The first stage of the adaptive immune response involves the processing and recognizing invading antigens, such as bacteria. Once a foreign antigen has been identified, the adaptive immune system releases specific immune cells designed to destroy the antigen and protect the body. In addition, the B lymphocytes, a type of white blood cell, make antibodies. Antibodies are protective proteins that enable future responses to previously recognized antigens to be faster and more efficient. This feature of the adaptive immune system creates immunological “memory.” Future exposures may, therefore, not cause an individual to get sick or may result only in a mild sickness. 

Compared to the innate immune system, the adaptive immune system usually takes several days to mount an immune response to invading pathogens. 

Here is a brief summary of the adaptive immune system:

  • Adaptive immunity can be acquired from another person or through vaccination.
  • It takes days or weeks to develop.
  • Adaptive immunity may or may not last for an entire lifetime.
  • It is pathogen-specific. 
  • It is not inherited.
  • It is mediated by antibodies. 

To make matters even more complex, the adaptive immune system can be subdivided into two branches: Active and passive immunity.

Active Immunity

Active immunity is formed by your body when exposed to different disease-causing agents naturally through your environment, causing it to develop an adaptive immune response. Active immunity is more energy-intensive than innate immunity, so your body reserves it for pathogens that cannot be effectively removed by the innate immune defenses. (Source)

Passive Immunity

Passive immunity is a form of adaptive immunity that refers to the passive transfer of antibodies from one individual to another, such as from mother to baby through breastmilk. Passive immunity can also be transferred by artificial means, such as injecting antibodies to combat disease. An example of this is the monoclonal antibodies used to treat COVID. (Source, Source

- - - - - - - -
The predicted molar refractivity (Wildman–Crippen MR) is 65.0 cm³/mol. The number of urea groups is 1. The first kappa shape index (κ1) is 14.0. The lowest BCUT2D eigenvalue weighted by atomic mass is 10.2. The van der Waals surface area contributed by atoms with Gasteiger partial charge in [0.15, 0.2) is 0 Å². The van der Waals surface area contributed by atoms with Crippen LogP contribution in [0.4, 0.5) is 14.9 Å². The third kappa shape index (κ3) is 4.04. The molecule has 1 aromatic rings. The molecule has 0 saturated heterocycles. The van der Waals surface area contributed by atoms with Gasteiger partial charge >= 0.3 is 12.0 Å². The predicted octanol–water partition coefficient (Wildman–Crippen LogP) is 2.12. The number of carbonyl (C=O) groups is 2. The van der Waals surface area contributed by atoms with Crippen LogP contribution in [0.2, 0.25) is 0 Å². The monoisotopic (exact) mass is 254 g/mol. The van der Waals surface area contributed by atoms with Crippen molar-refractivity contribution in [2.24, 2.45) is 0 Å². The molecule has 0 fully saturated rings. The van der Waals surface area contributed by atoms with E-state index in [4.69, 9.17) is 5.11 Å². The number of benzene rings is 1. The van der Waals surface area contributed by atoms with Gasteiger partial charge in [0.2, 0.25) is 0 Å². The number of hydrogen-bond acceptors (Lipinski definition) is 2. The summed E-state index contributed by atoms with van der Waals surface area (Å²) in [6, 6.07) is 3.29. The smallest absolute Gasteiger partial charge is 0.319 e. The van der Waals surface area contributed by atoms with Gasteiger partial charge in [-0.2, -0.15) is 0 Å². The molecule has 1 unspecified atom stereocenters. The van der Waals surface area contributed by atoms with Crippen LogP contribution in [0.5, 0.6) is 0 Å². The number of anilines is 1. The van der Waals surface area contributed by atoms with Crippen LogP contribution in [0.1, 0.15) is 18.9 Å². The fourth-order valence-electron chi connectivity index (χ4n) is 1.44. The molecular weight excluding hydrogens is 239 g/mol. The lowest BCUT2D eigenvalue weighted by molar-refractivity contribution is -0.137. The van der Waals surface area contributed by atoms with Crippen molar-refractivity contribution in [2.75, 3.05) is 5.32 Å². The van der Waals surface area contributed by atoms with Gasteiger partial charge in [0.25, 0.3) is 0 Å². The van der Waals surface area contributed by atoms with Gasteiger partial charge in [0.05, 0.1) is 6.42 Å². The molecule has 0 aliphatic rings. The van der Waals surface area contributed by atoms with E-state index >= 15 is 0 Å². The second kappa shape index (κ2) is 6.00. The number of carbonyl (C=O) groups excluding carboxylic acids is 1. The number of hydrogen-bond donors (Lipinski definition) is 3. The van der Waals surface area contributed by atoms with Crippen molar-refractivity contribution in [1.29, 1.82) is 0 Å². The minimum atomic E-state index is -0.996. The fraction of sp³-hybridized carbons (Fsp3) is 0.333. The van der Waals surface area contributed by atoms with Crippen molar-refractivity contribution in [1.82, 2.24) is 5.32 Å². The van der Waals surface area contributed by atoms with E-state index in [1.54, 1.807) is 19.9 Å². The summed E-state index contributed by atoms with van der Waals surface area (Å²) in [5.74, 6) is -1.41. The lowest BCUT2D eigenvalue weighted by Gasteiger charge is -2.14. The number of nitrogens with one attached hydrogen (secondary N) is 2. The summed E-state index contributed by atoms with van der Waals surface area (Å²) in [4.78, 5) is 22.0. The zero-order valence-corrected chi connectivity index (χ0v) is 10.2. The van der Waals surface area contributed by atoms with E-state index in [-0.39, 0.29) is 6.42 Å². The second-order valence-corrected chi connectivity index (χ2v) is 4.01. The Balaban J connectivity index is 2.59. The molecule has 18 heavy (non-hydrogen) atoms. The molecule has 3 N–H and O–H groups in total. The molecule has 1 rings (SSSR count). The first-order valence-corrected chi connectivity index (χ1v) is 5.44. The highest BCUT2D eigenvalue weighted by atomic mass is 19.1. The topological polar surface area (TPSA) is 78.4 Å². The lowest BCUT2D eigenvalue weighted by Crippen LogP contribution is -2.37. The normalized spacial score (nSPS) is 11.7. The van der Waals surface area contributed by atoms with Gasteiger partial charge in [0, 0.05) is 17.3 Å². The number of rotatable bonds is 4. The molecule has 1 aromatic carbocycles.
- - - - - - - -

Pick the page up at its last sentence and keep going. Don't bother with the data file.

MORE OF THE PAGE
Humoral vs. Cell-Mediated Adaptive Immune Responses

Finally, the adaptive immune system can go one of two routes for killing pathogens after recognizing them: The humoral or cell-mediated response. (Source

  • In the humoral response, your body identifies a foreign antigen and recruits B cells to create antibodies. These antibodies neutralize the foreign antigen and prevent it from infecting your cells. 
  • In the cell-mediated response, body cells that have already been infected by the pathogen are killed with the help of cytotoxic T cells, a type of white blood cell.

Ways to Support Your Whole Immune System

Many dietary and lifestyle practices support a healthy immune system. Some are specific to the innate or adaptive branches of the immune system, while others benefit both. Here are some tips to get you started!  

1. Breastfeed (if you can)

Breastfeeding is beneficial for many reasons. One is that it helps shape both the innate and adaptive branches of an infant's immune system! (Source

Infants have immature immune systems, placing them at an increased risk of infection compared to older children and adults. Breastmilk delivers nutrients, probiotic bacteria, and bioactive compounds such as antimicrobial proteins from mother to infant that protect the infant against infectious microorganisms while his or her immune system is still developing. For example, human milk oligosaccharides (HMOs) in breast milk bind to pathogens and toxins in the infant's gut, helping to eliminate them from the infant's body. These compounds help shape the infant’s gut microbiota, which ultimately becomes part of his or her innate immune system.